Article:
Solitary SandpiperTringa solitaria
8 1/2" (22 cm). A small dark sandpiper with dark olive legs, speckled upperparts, white tail barred with black, and prominent eye ring. Flight is swallow-like. No white wing stripe, as seen in Spotted Sandpiper.
A high-pitched peet-weet or peet-weet-weet, more shrill than call of Spotted Sandpiper.
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Ponds, bogs, wet swampy places, and woodland streams.
Breeds in Alaska and across Canada to Labrador, south to northeastern Minnesota. Winters in American tropics.
The well-named Solitary Sandpiper usually migrates alone rather than in flocks. It feeds along the margin of a wooded pond or stream and, in the West, along the edges of irrigation canals and small ponds, especially where cattle are watered. When disturbed, it bobs its head and flies up, uttering its ringing note call. Its habit of nesting in the abandoned nests of other birds is unique among North American shorebirds, which generally nest on the ground.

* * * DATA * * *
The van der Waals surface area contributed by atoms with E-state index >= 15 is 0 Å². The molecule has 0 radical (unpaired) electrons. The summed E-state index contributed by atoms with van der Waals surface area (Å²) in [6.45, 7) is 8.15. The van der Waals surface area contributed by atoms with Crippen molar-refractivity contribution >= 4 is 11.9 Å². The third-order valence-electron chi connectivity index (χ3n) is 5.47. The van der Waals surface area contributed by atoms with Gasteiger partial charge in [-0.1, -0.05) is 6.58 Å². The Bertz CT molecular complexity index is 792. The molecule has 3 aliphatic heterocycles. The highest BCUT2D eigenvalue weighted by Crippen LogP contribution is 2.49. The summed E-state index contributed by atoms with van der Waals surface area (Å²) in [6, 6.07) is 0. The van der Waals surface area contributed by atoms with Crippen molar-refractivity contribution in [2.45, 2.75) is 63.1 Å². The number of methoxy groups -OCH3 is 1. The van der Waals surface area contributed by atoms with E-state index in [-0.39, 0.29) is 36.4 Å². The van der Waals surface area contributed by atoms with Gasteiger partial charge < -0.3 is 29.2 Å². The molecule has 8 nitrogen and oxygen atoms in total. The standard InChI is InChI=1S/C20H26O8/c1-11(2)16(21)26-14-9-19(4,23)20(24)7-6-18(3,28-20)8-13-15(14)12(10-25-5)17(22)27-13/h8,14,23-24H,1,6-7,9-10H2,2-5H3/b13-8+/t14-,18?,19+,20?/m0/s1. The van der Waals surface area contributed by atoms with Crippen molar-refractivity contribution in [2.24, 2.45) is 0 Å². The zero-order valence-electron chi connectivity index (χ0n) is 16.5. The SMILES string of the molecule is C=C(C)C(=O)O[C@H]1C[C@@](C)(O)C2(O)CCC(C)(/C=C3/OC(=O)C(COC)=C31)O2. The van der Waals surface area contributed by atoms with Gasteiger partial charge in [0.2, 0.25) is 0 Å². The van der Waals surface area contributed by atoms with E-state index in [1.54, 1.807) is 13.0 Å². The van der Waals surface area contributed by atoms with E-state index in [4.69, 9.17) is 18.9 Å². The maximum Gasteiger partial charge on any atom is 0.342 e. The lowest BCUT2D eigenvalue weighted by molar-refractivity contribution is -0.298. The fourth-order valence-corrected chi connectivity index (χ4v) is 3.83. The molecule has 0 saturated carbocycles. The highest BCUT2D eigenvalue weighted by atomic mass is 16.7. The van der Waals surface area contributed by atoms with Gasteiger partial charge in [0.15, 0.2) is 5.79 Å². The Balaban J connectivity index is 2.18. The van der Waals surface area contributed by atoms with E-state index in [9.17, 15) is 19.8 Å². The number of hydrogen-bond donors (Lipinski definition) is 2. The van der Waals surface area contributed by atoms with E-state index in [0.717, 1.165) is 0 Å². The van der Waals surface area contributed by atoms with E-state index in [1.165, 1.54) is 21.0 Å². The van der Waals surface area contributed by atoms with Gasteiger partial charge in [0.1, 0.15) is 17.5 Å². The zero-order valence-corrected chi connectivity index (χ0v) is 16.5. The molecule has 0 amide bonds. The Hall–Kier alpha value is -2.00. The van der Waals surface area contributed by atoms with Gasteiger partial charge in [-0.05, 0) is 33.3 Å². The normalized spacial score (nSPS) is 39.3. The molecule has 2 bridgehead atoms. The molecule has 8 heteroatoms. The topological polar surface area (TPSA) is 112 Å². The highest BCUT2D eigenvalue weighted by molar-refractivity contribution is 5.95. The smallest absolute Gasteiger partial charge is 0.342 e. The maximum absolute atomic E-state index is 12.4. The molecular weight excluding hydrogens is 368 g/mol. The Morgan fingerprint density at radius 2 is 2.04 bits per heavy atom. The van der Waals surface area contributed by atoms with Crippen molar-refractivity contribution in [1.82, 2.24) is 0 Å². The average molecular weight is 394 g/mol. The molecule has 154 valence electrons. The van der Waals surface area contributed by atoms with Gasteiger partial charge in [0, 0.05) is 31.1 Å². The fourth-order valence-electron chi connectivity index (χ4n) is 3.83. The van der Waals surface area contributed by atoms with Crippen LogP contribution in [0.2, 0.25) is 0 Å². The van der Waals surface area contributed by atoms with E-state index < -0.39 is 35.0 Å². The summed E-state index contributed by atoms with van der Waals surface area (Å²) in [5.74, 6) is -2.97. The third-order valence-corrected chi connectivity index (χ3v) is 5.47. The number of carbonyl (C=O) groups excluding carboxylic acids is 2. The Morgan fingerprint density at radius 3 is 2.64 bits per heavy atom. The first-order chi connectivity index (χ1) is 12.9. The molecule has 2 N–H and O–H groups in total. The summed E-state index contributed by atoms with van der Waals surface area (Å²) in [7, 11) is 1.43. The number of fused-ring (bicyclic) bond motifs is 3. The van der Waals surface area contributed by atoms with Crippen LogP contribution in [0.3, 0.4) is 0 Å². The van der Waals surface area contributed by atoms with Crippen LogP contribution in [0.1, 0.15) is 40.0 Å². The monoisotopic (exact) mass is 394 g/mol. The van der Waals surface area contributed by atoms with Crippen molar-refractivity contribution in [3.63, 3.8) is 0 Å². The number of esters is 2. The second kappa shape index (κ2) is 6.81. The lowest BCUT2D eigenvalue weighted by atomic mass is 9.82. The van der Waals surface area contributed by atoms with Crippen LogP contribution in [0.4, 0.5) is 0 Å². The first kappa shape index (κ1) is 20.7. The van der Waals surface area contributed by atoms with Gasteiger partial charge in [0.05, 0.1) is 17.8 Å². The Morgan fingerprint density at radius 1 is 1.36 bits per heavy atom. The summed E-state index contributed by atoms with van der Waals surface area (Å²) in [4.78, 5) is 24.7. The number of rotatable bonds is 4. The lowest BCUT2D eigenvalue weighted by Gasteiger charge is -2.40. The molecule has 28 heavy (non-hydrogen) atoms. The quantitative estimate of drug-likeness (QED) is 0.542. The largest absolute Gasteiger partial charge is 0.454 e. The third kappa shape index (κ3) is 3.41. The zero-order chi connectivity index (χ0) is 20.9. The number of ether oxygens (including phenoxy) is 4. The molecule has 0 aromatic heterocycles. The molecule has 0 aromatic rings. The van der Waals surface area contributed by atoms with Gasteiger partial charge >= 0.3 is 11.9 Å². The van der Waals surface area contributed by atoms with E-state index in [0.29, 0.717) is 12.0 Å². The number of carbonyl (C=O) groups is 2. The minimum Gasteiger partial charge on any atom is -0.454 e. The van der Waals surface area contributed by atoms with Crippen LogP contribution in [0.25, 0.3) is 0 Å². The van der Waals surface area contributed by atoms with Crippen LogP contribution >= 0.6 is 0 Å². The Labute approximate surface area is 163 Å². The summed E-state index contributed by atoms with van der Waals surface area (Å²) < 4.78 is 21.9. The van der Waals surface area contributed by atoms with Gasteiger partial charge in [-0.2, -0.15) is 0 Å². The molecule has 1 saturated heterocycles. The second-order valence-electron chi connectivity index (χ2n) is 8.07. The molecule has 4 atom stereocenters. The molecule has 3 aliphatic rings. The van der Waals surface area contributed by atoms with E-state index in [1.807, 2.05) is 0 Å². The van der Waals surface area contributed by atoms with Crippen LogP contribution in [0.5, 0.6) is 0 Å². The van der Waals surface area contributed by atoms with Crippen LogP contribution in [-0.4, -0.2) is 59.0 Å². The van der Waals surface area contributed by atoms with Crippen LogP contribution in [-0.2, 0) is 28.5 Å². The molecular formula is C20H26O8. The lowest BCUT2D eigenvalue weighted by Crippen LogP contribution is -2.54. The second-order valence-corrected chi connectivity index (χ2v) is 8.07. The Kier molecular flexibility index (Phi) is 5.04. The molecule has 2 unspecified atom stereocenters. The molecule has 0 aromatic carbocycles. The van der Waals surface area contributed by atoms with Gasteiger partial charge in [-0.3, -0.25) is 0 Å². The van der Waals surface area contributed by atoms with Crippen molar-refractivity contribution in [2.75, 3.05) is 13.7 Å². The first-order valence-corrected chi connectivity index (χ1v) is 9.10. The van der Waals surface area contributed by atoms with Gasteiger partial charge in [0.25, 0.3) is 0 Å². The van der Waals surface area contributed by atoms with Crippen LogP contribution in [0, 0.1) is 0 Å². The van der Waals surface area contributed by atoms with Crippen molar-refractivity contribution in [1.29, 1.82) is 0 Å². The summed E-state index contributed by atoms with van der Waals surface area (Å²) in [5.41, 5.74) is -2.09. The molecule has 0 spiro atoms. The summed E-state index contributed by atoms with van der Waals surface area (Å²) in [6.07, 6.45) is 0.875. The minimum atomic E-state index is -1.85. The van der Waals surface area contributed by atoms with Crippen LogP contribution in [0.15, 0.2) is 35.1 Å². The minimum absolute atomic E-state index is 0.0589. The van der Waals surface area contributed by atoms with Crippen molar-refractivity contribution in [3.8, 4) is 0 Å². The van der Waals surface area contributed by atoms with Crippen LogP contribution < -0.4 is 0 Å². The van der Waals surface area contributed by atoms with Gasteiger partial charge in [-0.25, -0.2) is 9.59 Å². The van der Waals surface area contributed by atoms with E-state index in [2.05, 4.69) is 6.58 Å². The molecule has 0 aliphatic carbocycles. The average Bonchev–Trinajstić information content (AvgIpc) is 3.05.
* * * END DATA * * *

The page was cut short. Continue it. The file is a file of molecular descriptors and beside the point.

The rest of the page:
4 pale green or buff eggs, thickly spotted with gray and brown, in deserted tree nests of thrushes, jays, or blackbirds.